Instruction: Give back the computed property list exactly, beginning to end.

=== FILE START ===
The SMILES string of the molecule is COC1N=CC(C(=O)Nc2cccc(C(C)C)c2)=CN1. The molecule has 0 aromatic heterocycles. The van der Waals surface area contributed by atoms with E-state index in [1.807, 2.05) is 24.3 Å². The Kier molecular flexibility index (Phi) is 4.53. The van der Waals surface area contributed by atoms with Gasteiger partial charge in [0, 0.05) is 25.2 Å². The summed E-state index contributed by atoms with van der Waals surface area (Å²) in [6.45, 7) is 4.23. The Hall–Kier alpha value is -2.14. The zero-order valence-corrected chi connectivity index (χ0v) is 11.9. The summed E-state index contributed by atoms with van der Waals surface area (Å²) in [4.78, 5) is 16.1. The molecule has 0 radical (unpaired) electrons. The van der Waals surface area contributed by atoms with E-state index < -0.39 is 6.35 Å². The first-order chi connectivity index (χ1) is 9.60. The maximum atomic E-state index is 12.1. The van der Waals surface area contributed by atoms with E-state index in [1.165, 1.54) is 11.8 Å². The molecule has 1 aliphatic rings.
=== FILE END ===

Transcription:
The SMILES string of the molecule is COC1N=CC(C(=O)Nc2cccc(C(C)C)c2)=CN1. The molecule has 0 aromatic heterocycles. The van der Waals surface area contributed by atoms with E-state index in [1.807, 2.05) is 24.3 Å². The Kier molecular flexibility index (Phi) is 4.53. The van der Waals surface area contributed by atoms with Gasteiger partial charge in [0, 0.05) is 25.2 Å². The summed E-state index contributed by atoms with van der Waals surface area (Å²) in [6.45, 7) is 4.23. The Hall–Kier alpha value is -2.14. The zero-order valence-corrected chi connectivity index (χ0v) is 11.9. The summed E-state index contributed by atoms with van der Waals surface area (Å²) in [4.78, 5) is 16.1. The molecule has 0 radical (unpaired) electrons. The van der Waals surface area contributed by atoms with E-state index < -0.39 is 6.35 Å². The first-order chi connectivity index (χ1) is 9.60. The maximum atomic E-state index is 12.1. The van der Waals surface area contributed by atoms with E-state index in [1.165, 1.54) is 11.8 Å². The molecule has 1 aliphatic rings.